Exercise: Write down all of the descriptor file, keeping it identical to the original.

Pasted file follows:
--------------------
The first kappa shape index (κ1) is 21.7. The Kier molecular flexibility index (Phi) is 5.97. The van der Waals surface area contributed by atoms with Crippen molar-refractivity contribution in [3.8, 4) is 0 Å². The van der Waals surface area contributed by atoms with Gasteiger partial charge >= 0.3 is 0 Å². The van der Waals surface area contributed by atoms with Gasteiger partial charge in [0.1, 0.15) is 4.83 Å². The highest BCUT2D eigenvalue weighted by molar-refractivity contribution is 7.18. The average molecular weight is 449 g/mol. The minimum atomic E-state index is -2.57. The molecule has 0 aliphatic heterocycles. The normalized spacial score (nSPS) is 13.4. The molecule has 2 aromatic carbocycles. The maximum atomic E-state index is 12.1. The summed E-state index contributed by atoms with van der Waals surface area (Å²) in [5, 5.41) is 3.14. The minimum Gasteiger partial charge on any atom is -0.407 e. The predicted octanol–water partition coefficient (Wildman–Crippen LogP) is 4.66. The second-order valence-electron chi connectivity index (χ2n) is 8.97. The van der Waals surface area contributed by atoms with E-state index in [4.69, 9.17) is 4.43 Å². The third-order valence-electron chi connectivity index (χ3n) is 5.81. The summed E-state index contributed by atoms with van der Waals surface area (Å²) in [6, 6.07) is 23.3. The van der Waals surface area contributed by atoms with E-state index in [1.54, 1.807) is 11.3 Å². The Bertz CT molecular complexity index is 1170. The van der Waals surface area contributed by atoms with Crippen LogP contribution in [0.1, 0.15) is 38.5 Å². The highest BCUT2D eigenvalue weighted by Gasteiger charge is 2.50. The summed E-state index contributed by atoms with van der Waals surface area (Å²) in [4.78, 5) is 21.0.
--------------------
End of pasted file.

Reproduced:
The first kappa shape index (κ1) is 21.7. The Kier molecular flexibility index (Phi) is 5.97. The van der Waals surface area contributed by atoms with Crippen molar-refractivity contribution in [3.8, 4) is 0 Å². The van der Waals surface area contributed by atoms with Gasteiger partial charge >= 0.3 is 0 Å². The van der Waals surface area contributed by atoms with Gasteiger partial charge in [0.1, 0.15) is 4.83 Å². The highest BCUT2D eigenvalue weighted by molar-refractivity contribution is 7.18. The average molecular weight is 449 g/mol. The minimum atomic E-state index is -2.57. The molecule has 0 aliphatic heterocycles. The normalized spacial score (nSPS) is 13.4. The molecule has 2 aromatic carbocycles. The maximum atomic E-state index is 12.1. The summed E-state index contributed by atoms with van der Waals surface area (Å²) in [5, 5.41) is 3.14. The minimum Gasteiger partial charge on any atom is -0.407 e. The predicted octanol–water partition coefficient (Wildman–Crippen LogP) is 4.66. The second-order valence-electron chi connectivity index (χ2n) is 8.97. The van der Waals surface area contributed by atoms with E-state index in [4.69, 9.17) is 4.43 Å². The third-order valence-electron chi connectivity index (χ3n) is 5.81. The summed E-state index contributed by atoms with van der Waals surface area (Å²) in [6, 6.07) is 23.3. The van der Waals surface area contributed by atoms with E-state index in [1.54, 1.807) is 11.3 Å². The Bertz CT molecular complexity index is 1170. The van der Waals surface area contributed by atoms with Crippen LogP contribution in [0.1, 0.15) is 38.5 Å². The highest BCUT2D eigenvalue weighted by Gasteiger charge is 2.50. The summed E-state index contributed by atoms with van der Waals surface area (Å²) in [4.78, 5) is 21.0.